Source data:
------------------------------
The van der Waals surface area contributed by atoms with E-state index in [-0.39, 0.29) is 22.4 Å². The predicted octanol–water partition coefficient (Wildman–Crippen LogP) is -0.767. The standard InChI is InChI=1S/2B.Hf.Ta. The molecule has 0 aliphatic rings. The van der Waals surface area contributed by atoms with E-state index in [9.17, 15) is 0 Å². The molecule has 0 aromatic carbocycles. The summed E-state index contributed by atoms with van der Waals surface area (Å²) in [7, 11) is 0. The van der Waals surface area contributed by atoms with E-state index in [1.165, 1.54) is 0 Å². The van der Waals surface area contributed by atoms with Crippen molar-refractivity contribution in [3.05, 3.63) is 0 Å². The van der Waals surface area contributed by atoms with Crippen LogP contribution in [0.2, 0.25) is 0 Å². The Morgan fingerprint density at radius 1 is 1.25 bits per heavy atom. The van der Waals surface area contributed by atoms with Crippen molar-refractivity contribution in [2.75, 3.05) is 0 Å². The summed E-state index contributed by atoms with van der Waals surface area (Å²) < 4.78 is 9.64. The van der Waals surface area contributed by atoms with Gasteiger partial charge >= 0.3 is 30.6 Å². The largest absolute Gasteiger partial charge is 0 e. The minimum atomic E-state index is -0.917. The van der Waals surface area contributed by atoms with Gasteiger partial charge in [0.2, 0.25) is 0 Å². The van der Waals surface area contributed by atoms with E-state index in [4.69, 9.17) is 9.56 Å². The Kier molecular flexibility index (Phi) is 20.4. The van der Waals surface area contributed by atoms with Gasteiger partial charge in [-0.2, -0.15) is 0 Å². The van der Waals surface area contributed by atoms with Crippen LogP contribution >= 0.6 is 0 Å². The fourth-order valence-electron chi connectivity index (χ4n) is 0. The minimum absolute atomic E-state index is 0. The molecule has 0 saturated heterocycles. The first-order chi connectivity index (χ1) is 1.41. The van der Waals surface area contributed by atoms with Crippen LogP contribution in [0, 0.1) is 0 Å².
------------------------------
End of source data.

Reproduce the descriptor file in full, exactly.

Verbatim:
The van der Waals surface area contributed by atoms with E-state index in [-0.39, 0.29) is 22.4 Å². The predicted octanol–water partition coefficient (Wildman–Crippen LogP) is -0.767. The standard InChI is InChI=1S/2B.Hf.Ta. The molecule has 0 aliphatic rings. The van der Waals surface area contributed by atoms with E-state index in [9.17, 15) is 0 Å². The molecule has 0 aromatic carbocycles. The summed E-state index contributed by atoms with van der Waals surface area (Å²) in [7, 11) is 0. The van der Waals surface area contributed by atoms with E-state index in [1.165, 1.54) is 0 Å². The van der Waals surface area contributed by atoms with Crippen molar-refractivity contribution in [3.05, 3.63) is 0 Å². The van der Waals surface area contributed by atoms with Crippen LogP contribution in [0.2, 0.25) is 0 Å². The Morgan fingerprint density at radius 1 is 1.25 bits per heavy atom. The van der Waals surface area contributed by atoms with Crippen molar-refractivity contribution in [2.75, 3.05) is 0 Å². The summed E-state index contributed by atoms with van der Waals surface area (Å²) < 4.78 is 9.64. The van der Waals surface area contributed by atoms with Gasteiger partial charge >= 0.3 is 30.6 Å². The largest absolute Gasteiger partial charge is 0 e. The minimum atomic E-state index is -0.917. The van der Waals surface area contributed by atoms with Gasteiger partial charge in [0.2, 0.25) is 0 Å². The van der Waals surface area contributed by atoms with E-state index in [4.69, 9.17) is 9.56 Å². The Kier molecular flexibility index (Phi) is 20.4. The van der Waals surface area contributed by atoms with Gasteiger partial charge in [-0.2, -0.15) is 0 Å². The van der Waals surface area contributed by atoms with Crippen LogP contribution >= 0.6 is 0 Å². The fourth-order valence-electron chi connectivity index (χ4n) is 0. The minimum absolute atomic E-state index is 0. The molecule has 0 saturated heterocycles. The first-order chi connectivity index (χ1) is 1.41. The van der Waals surface area contributed by atoms with Crippen LogP contribution in [0, 0.1) is 0 Å².